New 2013 IT budget benchmarks from CEB (NYSE: CEB), a leading member-based advisory company, indicate that CIOs expect total IT budgets to increase 1.8 percent, roughly 50 percent less than they did in 2012.
Despite economic woes, European organizations are expecting a 2 percent increase in IT budgets. The primary driver of total budget growth comes from increases in operational expenditures of 2.5 percent. Capital expenditure budget growth has stalled, according to CEB findings.
Two-thirds of CIOs expect to see increases in operating expenditures in 2013, while one-fifth plan to reduce them. CIOs expect to allocate funding increases to projects that improve employee productivity through better insights, collaboration and mobility, and to increase IT’s delivery flexibility and efficiency.
When technology is moving in a fast-forward mode, it is extremely difficult for chief information officers (CIOs) to stay in tune with the changing times. So, most CIOs are reduced to performing mere figurehead roles and, gradually, they tend to become what has come to be known as “chief ignorant officers”. (Read: Keep Your Friends Close and CIOs Closer)
CEB’s survey is based on more than 180 companies representing $52 billion in IT spending. Findings indicate that CIOs will double down on investments in mobile applications and information management to drive employee productivity in 2013. CEB released the survey findings Wednesday, Oct. 10.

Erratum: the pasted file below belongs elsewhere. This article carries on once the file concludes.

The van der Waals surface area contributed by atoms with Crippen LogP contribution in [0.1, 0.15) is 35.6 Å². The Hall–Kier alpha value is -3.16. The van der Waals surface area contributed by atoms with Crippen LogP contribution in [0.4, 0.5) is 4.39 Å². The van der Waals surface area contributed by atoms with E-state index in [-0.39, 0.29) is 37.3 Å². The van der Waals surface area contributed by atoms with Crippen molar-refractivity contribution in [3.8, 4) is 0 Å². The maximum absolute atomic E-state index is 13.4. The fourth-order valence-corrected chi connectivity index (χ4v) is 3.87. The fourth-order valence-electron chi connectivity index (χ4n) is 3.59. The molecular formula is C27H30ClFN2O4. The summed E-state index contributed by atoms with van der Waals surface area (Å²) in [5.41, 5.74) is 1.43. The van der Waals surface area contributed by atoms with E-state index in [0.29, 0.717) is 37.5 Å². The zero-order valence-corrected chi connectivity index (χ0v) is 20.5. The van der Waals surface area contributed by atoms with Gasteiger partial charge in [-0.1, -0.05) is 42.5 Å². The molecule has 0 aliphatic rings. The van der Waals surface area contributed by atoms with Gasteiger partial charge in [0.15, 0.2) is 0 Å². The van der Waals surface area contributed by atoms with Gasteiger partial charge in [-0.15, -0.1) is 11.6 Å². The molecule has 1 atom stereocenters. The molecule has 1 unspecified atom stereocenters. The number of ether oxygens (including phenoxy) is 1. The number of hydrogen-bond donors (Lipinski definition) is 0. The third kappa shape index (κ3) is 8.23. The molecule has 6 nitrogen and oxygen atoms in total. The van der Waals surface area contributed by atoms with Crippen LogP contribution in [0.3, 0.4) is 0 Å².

Spending on mobile applications will grow 50 percent in 2013. CIOs will concentrate both on developing new mobile applications and making sure existing applications are ready for the mobile environment. This does not include funds spent to supply employees with mobile devices or marketing funds spend on mobility.
Today’s always-on digital business is like a Tower of Babel for chief information officers used to traditional rules of tech trade. As most CIOs are not able to evolve with the changing times, chief marketing officers (CMOs) are getting ready to manage tech affairs of their organizations. (Read Interview withYuchun Lee on the Roles of CIOs and CMOs)
CIOs will continue shifting spending from process automation (30 percent) to information management (32 percent) projects. Information management projects are considered those that deal with business intelligence, collaboration or customer interface.
Additionally, CIOs are expected to increase spending to make IT delivery more flexible and efficient.
Spending on the cloud will increase to roughly 7 percent of total IT budgets. Software-as-a-Service (SaaS) will receive the largest share of spending, followed by Infrastructure-as-a-Service (IaaS).
Seventy-five percent of organizations that offer some form of end-to-end IT services plan to devote as much as 30 percent of their IT operating expenditure to this delivery model.
“CIOs recognize that the nature of work is changing and in this new environment there is a huge opportunity for IT to drive employee productivity,” said Andrew Horne, managing director at CEB.
“These investments suggest that the days of IT project queues filled with process automation projects are over. The best companies are laser-focused on equipping employees with the tools they need to more effectively contribute to the bottom line. To meet this demand, IT must be more flexible than ever before, so it’s not surprising that spending on end-to-end IT services and the cloud are also slated to increase.”